In the late 80’s to early-to-mid 90’s, the Japanese video game company Capcom had built a major reputation for itself as one of the leading and most respectable third-party developers for the NES and SNES, releasing several classic titles such as their line of games based off of Disney Afternoon shows, Street Fighter II, Bionic Commando, and of course, Mega Man!
Having made his grand debut in the self-titled 1987 NES game (which I actually covered six months back as of this writing) which was then followed up by several sequels, the blue bomber was shaping up to be a legit alternative to Mario. However, after a certain hedgehog took the world by storm, the blue bomber was in danger of falling behind, and Capcom had to do something about it. If it was going to take on the next generation of systems, the series needed a fresh, new approach in terms of both design and aesthetics. As a result of all this, Mega Man X was born.
Released in 1992 for the Super Nintendo, the game takes place long after the events of the original series of games and revolves around the titular X, the successor to the original Mega Man, who must traverse the world with the assistance of the aligned Maverick Hunters and the noble Zero in order to put a stop to the despicable Mavericks and their plot for human extinction. Can this game still hold up after all these years, or as it aged as gracefully as a rusted robot? Let’s find out, shall we?
THE LOOKS – One thing that immediately sets this game apart from previous Mega Man installments is its’ art style, and how. What was once a whimsical and colorful take on a future where machines and humans mostly lived in harmony has since then undergone what I’d like to call “Dragon Ball Z Syndrome”. What is “Dragon Ball Z Syndrome”, you may ask? Well, it’s when a series that starts off with a more family-friendly style suddenly takes a major U-turn in tone right out of nowhere and becomes much more darker. Dragon Ball Z (the anime that I named this symptom after), Jak 2, and this game are great examples of this. However, that’s not to say that this choice in style is bad, as this game is quite possibly one of the greatest-looking ones of the entire 16-bit era. Starting off with the backgrounds, they are simply amazing. As this was the franchise’s first venture beyond the comfortability of 8-bits, it was given that the visuals would up their ante, something that is proven by just how much attention to detail that is emphasized by them. Sting Chameleon’s and Chill Penguin’s stages are particularly gorgeous. As for the character sprites, the more advanced hardware has also benefited them, as they have a bit more detail and more refined proportions than in the NES games. Speaking of the character sprites, they too have undergone a more mature injection, as their designs are more reminiscent of “Dragon Ball Z” than of “Astro Boy”. Needless to say, this is the SNES’ graphical capabilities at one of their finest hours.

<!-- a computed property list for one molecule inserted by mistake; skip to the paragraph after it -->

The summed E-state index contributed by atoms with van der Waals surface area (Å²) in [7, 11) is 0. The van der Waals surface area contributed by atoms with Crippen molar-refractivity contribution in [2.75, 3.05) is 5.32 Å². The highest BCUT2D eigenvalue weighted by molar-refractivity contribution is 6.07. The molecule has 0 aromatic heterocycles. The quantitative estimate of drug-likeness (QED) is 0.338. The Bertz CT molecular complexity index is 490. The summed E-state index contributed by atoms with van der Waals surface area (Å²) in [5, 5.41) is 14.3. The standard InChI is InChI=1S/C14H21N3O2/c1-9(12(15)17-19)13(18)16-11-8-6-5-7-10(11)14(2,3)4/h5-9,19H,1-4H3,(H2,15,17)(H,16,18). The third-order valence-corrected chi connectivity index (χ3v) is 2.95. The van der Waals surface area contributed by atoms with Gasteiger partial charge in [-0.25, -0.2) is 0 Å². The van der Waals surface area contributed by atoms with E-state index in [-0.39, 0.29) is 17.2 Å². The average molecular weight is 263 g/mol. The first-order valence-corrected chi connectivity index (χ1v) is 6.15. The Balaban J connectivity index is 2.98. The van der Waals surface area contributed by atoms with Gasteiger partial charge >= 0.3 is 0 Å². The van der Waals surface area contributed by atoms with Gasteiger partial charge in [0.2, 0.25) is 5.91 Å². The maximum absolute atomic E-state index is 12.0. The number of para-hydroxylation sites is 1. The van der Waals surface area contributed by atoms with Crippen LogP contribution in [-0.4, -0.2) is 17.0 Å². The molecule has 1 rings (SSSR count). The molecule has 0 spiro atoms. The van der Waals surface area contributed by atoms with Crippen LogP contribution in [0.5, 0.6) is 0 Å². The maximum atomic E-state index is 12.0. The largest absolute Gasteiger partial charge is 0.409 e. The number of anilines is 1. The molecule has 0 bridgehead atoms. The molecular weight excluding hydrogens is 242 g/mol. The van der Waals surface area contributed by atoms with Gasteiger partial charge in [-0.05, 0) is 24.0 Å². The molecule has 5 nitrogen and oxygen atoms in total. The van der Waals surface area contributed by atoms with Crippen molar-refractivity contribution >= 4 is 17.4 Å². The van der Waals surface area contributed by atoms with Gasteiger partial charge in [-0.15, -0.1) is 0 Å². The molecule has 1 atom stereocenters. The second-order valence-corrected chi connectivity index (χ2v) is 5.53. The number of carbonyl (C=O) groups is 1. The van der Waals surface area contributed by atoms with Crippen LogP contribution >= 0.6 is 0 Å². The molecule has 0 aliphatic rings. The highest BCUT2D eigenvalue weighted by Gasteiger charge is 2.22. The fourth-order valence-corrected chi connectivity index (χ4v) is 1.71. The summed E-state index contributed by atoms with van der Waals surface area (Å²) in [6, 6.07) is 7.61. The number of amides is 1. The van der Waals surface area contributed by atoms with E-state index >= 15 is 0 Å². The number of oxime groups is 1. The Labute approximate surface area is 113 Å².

THE SOUND – If there’s one thing that I think is worth noting about these games, it would have to be the fact that the soundtracks get progressively better and better with each new installment. And if you ask me, it might just be one of the most “Mega Man-y” soundtracks of the entirety of the franchise! Composed by the five man-band of Yuko Takehara, Makoto Tomozawa, Yuki Iwai, Toshihiko Horiyama, and Setsuo Yamamoto, the music really helps to set the “hardcore” mood of the game and suits the feel of each and every stage. The soundtrack relies on a wide variety of instruments, though the guitar is one that you can expect to hear a lot throughout your playthrough. Each character also has their own respective theme tune, each of which are all represented by a different style of music; Zero’s guitar-heavy theme tune is only a mere example of this. Like the visuals, the soundtrack is one of the greatest to ever be featured on a SNES game.
Zero defending X from Vile.
THE GAMEPLAY – When it all boils down, the gameplay is pretty much the standard Mega Man formula: You choose a level in any order you want, go around running, jumping, and shooting at things until you get to the end, where you have to fight the boss of that stage and get their ability. However, because it’s now in a more advanced format, Capcom decided to up their ante and build upon it, and boy did they succeed. Starting off with the controls, they’re some of the most tight and snappy that I’ve seen in a run-and-gun platformer. Although there are times where they might feel a bit off per say, these moments are very, very sparse and don’t drag the game down. The level design is also great, as it’s built around several interesting setpieces, and you’ll also be engaging in more varied gameplay styles. Throughout the game, you’ll also get several VERY useful upgrades throughout the form of capsules that are scattered throughout the stages, which also helps to spice things up a bit. Ultimately, all of these things manage to come together to make up what is in my eyes one of the greatest platformers of its’ time.
THE BOTTOM LINE – Although I wouldn’t call myself a Mega Man fanatic, I still enjoy the games and what they have to offer. Mega Man X on the other hand, I don’t just enjoy it. I freaking LOVE IT. The level design is brilliant, the music is catchy as all hell, the gameplay is addictive, and it’s all-around a really really fun game. This is definitely a must-play for platform enthusiasts and Mega Man fans.
THE RETR0PIA RATING – 9/10